Working with the distilling industry in Scotland

We work at the forefront of flood risk management and delivering Flood Risk Assessments to a range of industries. This week David Bassett, Director, looks at our water resource and flood risk assessment work for the distilling industry in Scotland.

One of Scotland’s specialty industries is the production of finest malt whisky and the market has been growing around the world for this luxury item. Exports are close to £5 billion and support a thriving and growing industry. Many of the existing distilleries are in established locations close to the water that they need for the whisky and cooling process.

Following heavy snowfall in 2010 there were a number of old bonding warehouses that needed repair, and also required expansion to meet demand. These sites were close to rivers and often required flood risk assessments. We were involved with a number of these projects, and we were subsequently asked to assist with licensing of water abstractions and the sustainable harvest of water.

How have we been involved?

Mossburn and Jedhart distilleriesSince then we have worked with the largest malt whisky distillery, as well as a number of new distilleries to find and secure water. Many of the distilleries are located on the banks of some of our best rivers, where tourism and salmon are both hugely important to the economy. These rivers are often dynamic gravel bed rivers with plenty of clean water. They are also home to salmon and often to the fresh-water pearl mussel and the rare but slightly less glamorous lamprey.

We have worked to determine where water can be safely abstracted and returned to the environment, undertaking hydrological studies to check catchment capacity and reviewing the most appropriate abstraction technique.

Sustainable abstractions

Traditionally weirs have been used to divert water into lades or pipes to deliver water to distilleries. However these place barriers to fish passage, and the associated screens can be harmful to wildlife, high maintenance and difficult to maintain during high flows.

Example of distillery water abstraction, ScotlandLike most industries, distillers are looking for low maintenance and reliable solutions. We have looked at using below bed abstractions to minimise the long-term intrusion, and abstract without causing risk to the fish, fry or eggs. Water is filtered through the natural bed and then piped by gravity through a wedge wire pipe before being pumped up to the distillery. The abstractions can have automated air flush and do not require screen cleaning like many of the abstraction from the river side.

To reduce the impact of abstractions we have returned discharges upstream or close to the discharge point. Where appropriate we have also reviewed and sourced water from boreholes or ground water, particularly for process water, which is for use in the bottle.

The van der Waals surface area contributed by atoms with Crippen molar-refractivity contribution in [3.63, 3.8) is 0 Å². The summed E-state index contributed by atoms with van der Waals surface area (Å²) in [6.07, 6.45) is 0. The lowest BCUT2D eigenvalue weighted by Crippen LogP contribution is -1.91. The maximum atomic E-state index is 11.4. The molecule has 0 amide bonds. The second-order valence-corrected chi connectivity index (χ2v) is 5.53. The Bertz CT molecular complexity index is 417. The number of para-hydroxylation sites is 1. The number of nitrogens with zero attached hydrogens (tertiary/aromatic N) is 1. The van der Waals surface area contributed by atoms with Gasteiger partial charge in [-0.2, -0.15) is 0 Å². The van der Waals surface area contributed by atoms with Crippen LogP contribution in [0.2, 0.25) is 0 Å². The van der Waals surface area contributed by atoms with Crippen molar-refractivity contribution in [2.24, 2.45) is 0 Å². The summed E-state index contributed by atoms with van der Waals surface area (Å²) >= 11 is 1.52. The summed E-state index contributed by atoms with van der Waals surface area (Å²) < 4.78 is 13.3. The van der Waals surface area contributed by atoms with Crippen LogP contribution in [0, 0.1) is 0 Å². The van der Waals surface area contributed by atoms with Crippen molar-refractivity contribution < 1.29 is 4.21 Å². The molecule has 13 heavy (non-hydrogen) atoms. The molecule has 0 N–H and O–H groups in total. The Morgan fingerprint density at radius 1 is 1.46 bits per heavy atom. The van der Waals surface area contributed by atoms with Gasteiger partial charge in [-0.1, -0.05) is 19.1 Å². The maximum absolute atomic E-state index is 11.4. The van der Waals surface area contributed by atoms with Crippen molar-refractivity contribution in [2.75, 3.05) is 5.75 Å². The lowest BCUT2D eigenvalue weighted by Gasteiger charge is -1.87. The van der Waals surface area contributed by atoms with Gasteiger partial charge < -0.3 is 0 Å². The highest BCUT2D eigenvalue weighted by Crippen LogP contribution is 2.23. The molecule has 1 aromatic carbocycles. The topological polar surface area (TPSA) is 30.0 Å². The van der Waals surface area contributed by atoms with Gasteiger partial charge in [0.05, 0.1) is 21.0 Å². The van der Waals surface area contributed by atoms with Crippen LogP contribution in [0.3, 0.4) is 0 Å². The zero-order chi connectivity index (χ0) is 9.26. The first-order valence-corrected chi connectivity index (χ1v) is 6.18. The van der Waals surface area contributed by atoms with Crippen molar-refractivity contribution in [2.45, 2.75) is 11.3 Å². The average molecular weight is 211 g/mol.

At some sites we have helped harvest water from particular springs to help sustain the story of the distillery. We have also assisted by monitoring flows to allow sustainable abstractions, and designed storage to help distilleries through the drier, usually summer months. Other abstractions have come from existing reservoirs and even a canal.

We have been lucky enough to work on sites across Speyside, Alness, Islay, Skye, Fife, Falkirk and the Borders.

We are now working with companies to help assess the impact of discharges on rivers as the water is taken at around 8 centigrade and returned much warmer. A recent survey on the river Fiddich found that some of the early stage salmon were larger than in control sites and this is probably associated with warmer water. More work on a larger scale is required to understand the impact on adult forms and future recruitment. We have worked with Trex Ecology and The Spey Fisheries board to undertake electro-fishing as part of the project.

What does the future hold?

This summer has been quite dry and it is likely that some water abstractions will be getting close to their license.

We have recently been asked to develop proposals for 3D modelling of discharges to understand how discharges mix and whether this could be used to assess any thermal barriers. More information on our CFD modelling can be found here.

Going forward we are looking at the impact of climate change on particular sites and hope to be working on how we can improve water recycling, top up aquifers or use rain water harvesting to supplement supplies during seasonally dry periods.

Want to know more?

If you would like to find out more about our services, email David Bassett or David Cameron both in our Edinburgh office. You can also visit our webpage.

More information about a range of the distilling sites we have worked on can be found here.


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